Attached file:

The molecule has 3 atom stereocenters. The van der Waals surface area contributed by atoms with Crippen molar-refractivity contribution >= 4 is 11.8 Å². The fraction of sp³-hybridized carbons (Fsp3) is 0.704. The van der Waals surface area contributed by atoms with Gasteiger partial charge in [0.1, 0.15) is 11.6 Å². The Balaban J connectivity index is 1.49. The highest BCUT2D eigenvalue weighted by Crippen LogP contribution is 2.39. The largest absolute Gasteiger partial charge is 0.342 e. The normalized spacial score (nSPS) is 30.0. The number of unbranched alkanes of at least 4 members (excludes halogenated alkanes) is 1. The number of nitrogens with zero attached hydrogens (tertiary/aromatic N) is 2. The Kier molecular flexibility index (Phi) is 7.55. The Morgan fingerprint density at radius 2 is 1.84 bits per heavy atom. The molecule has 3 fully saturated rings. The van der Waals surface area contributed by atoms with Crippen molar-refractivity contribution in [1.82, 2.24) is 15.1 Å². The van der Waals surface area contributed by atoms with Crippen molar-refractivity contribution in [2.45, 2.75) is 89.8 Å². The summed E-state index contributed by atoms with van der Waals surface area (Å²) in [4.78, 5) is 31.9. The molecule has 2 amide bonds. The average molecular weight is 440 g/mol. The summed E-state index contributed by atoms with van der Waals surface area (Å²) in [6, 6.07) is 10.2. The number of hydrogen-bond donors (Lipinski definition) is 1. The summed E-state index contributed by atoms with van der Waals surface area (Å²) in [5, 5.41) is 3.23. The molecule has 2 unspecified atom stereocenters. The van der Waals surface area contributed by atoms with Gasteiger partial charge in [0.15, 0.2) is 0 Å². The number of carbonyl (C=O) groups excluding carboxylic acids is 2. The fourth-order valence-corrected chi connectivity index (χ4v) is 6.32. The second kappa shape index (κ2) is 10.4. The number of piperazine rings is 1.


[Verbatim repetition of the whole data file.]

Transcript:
The molecule has 3 atom stereocenters. The van der Waals surface area contributed by atoms with Crippen molar-refractivity contribution >= 4 is 11.8 Å². The fraction of sp³-hybridized carbons (Fsp3) is 0.704. The van der Waals surface area contributed by atoms with Gasteiger partial charge in [0.1, 0.15) is 11.6 Å². The Balaban J connectivity index is 1.49. The highest BCUT2D eigenvalue weighted by Crippen LogP contribution is 2.39. The largest absolute Gasteiger partial charge is 0.342 e. The normalized spacial score (nSPS) is 30.0. The number of unbranched alkanes of at least 4 members (excludes halogenated alkanes) is 1. The number of nitrogens with zero attached hydrogens (tertiary/aromatic N) is 2. The Kier molecular flexibility index (Phi) is 7.55. The Morgan fingerprint density at radius 2 is 1.84 bits per heavy atom. The molecule has 3 fully saturated rings. The van der Waals surface area contributed by atoms with Crippen molar-refractivity contribution in [1.82, 2.24) is 15.1 Å². The van der Waals surface area contributed by atoms with Crippen molar-refractivity contribution in [2.45, 2.75) is 89.8 Å². The summed E-state index contributed by atoms with van der Waals surface area (Å²) in [4.78, 5) is 31.9. The molecule has 2 amide bonds. The average molecular weight is 440 g/mol. The summed E-state index contributed by atoms with van der Waals surface area (Å²) in [6, 6.07) is 10.2. The number of hydrogen-bond donors (Lipinski definition) is 1. The summed E-state index contributed by atoms with van der Waals surface area (Å²) in [5, 5.41) is 3.23. The molecule has 2 unspecified atom stereocenters. The van der Waals surface area contributed by atoms with Gasteiger partial charge in [0.15, 0.2) is 0 Å². The number of carbonyl (C=O) groups excluding carboxylic acids is 2. The fourth-order valence-corrected chi connectivity index (χ4v) is 6.32. The second kappa shape index (κ2) is 10.4. The number of piperazine rings is 1.